In 1964, General Motors sent the automotive marketplace into a frenzy with release of the iconic Pontiac Tempest LeMans GTO. Widely regarded as America’s first muscle car, GM had decided to do the unthinkable — stuff a large-displacement engine in a midsize, two-door coupe.
The car became an instant hit, and soon big-block performance was all the rage. In each passing year leading up to 1970, GM’s other divisions followed Pontiac’s example and developed muscle cars offerings of their own. Buick released the Skylark GS in 1965, and Chevrolet and Oldsmobile launched the Chevelle SS and Cutlass 442. All four divisions stretched the cubic-inch limit to its very limit and fully believed there was no replacement for displacement.
In 1970, it appeared that big block muscle cars could soon lose their luster. The call for increased emissions standards would certainly result in the death of high-compression engines. As fuel costs continued to rise and insurance companies started charging sky-high premiums for big-block muscle cars, the demand for more affordable performance grew.
One company that took notice of this shift in the marketplace was Oldsmobile. Even if the cubic inches were no longer there, buyers still had a strong desire for that classic “muscle car look.” Thus, the popularity of “junior” muscle cars with high-performance small-block V8 engines gained traction.
Perhaps the most unique among the “junior” muscle cars was the 1970 Oldsmobile Rallye 350. Available only in Sebring Yellow, its striking appearance was highlighted by color-matched bumpers and wheels that gave the Rallye 350 a look unlike any other muscle car on the street.
In an era when chrome was still cool, Oldsmobile’s monochromatic color scheme was certainly daring and influential on the future styling of performance cars. Instead of adhering to Oldsmobile’s traditional touch of class, the Rallye 350 was bold and muscular. Nearly a half-century later, we’re still waiting for today’s luxury automakers to get with the times. Yes Buick, Lincoln, and Cadillac — we’re looking at you.
A unique deck lid spoiler and a fiberglass W-25 cowl induction hood definitely signaled this was no ordinary Olds. But the Rallye 350 was much more than an appearance package: The sole powertrain option was a bulletproof 350 cubic inch V8 engine with an impressive 310 horsepower and 390 pound-feet of torque. Perhaps Oldsmobile was right — no big block was needed after all. With just the little 350 at the helm, this junior Olds could sprint to 60 in seven seconds flat and complete the quarter mile in 15.27 seconds at just over 94 miles per hour.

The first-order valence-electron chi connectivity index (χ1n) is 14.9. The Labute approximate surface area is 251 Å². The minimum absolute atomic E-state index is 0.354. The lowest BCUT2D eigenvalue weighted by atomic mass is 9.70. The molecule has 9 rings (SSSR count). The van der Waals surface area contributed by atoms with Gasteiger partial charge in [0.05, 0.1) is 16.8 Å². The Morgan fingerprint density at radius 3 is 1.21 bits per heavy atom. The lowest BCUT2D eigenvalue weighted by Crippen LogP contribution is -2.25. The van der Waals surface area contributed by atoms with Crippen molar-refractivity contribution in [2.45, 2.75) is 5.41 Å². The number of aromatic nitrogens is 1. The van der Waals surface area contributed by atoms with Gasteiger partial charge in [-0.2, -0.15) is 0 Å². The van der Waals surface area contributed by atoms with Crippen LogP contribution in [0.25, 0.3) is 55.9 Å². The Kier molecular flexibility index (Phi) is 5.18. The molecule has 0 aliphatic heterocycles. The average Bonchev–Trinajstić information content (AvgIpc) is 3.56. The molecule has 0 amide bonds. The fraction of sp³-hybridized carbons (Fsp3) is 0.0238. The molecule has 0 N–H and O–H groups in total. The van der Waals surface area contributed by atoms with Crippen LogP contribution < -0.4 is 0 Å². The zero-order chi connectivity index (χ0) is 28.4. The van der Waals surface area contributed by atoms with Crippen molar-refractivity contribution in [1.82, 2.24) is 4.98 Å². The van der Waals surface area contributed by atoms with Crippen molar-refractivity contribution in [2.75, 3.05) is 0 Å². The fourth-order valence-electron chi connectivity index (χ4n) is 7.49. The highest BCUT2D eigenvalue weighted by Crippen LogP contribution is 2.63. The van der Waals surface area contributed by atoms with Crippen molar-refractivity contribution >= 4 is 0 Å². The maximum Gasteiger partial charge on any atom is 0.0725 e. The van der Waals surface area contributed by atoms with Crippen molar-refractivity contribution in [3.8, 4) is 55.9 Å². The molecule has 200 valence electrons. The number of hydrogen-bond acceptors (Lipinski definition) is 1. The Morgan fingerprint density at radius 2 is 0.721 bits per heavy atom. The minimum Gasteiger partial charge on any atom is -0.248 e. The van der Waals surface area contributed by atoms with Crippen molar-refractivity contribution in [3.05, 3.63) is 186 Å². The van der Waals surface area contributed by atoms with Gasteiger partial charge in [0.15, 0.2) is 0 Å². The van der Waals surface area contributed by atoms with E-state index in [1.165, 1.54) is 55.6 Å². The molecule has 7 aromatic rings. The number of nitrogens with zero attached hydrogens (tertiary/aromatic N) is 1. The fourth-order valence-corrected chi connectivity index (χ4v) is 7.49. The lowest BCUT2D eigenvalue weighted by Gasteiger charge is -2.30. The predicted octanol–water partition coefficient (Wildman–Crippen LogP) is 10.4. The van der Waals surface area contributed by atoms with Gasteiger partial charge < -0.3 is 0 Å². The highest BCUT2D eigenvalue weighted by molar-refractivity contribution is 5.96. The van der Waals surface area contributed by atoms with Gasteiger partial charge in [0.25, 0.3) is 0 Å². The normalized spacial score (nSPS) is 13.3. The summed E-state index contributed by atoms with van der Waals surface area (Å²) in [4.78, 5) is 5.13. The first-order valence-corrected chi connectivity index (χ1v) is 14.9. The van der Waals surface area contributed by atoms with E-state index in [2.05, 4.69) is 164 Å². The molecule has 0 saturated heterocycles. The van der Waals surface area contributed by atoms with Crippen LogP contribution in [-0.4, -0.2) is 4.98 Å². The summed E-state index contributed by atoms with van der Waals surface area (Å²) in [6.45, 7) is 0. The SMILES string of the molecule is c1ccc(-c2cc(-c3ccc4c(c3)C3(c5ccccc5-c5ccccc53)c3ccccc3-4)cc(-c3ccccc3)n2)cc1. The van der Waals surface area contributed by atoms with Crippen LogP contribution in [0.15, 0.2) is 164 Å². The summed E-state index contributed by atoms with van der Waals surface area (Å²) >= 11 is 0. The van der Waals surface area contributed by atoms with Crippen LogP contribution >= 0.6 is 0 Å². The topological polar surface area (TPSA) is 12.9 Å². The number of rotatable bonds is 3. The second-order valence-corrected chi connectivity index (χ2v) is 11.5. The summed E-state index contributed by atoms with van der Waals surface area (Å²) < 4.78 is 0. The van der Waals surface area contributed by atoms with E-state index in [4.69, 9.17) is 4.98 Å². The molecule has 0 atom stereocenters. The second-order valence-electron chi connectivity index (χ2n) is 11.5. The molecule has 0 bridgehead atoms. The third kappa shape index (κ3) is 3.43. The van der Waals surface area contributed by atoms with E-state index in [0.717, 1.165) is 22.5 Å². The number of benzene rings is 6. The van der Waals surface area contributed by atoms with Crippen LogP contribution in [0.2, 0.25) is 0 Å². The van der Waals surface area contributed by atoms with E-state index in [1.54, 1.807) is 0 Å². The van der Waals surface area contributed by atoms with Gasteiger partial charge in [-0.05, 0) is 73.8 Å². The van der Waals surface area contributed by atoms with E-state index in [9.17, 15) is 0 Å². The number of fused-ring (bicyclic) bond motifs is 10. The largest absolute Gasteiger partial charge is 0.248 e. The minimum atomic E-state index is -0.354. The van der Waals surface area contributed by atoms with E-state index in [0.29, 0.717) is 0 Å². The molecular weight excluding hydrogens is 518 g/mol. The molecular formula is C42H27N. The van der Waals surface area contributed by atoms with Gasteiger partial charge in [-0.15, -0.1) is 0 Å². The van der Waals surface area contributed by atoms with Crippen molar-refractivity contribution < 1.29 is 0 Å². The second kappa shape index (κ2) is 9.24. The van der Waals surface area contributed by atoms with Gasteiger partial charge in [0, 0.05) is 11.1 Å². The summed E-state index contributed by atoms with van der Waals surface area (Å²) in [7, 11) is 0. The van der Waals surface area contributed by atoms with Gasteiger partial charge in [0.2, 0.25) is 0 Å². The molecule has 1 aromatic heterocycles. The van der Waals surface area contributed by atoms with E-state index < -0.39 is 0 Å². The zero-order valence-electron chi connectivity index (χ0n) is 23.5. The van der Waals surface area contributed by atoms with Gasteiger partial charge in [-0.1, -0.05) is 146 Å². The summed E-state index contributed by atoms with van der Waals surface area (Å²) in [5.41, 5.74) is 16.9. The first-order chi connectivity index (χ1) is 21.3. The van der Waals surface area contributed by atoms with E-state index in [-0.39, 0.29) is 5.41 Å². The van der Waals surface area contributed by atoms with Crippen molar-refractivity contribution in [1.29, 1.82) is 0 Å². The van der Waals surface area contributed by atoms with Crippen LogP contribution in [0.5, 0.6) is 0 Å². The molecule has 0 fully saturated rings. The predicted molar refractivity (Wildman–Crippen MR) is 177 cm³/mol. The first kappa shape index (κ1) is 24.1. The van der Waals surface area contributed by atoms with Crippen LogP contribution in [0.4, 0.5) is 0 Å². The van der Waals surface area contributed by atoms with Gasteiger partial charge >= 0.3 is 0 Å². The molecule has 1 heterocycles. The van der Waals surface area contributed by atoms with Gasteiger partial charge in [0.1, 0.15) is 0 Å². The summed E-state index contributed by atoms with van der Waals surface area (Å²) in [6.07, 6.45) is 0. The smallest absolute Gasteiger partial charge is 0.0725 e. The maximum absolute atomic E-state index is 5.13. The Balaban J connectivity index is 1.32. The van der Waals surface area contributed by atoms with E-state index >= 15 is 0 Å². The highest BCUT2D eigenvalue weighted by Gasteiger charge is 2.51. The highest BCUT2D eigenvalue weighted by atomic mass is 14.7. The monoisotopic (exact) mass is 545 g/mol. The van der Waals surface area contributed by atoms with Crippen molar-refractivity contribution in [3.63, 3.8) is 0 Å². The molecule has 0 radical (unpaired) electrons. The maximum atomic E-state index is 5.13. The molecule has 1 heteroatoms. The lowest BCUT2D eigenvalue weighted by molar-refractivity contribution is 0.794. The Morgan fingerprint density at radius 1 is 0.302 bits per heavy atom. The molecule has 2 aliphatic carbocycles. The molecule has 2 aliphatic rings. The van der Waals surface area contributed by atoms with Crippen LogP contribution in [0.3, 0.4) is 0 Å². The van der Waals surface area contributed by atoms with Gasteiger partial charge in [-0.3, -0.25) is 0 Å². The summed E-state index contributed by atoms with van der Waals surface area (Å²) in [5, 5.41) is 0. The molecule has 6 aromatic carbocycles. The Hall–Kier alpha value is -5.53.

If you wanted to go even faster, customers could choose to upgrade the Rallye 350’s standard 3.23:1 open differential. A 3.42:1 and 3:91 ratio were also available with Anti-Spin — Oldsmobile’s classy name for a posi. Transmission choices were also plentiful, with the option of a floor-mounted three-speed manual, Muncie M-21 close ratio four-speed, or a Turbo Hydra-Matic 350 automatic.
While the Rallye 350 certainly wasn’t about to win any road course races, it was still quite agile and fun to toss around corners with Oldsmobile’s FE2 “Rallye Sport Suspension,” which included stiffer springs and larger front and rear sway bars. Compared to the 442 anchored by its much heavier 455 big-block V8, the Rallye 350 felt like a slot car.
Surprisingly, just a little over 3,500 Rallye 350s were built in 1970, and the model was discontinued after just a single year of production. Reports say that Oldsmobile dealers struggled to sell them and often replaced their painted bumpers with chrome alternatives simply to move them off dealership lots — a costly endeavor. While the Rallye 350 may have helped prove that the muscle car era could survive without big block engines, the market just wasn’t ready for its radical monochromatic styling. Like many other incredible cars that didn’t sell particularly well, perhaps the Rallye 350 was simply ahead of its time.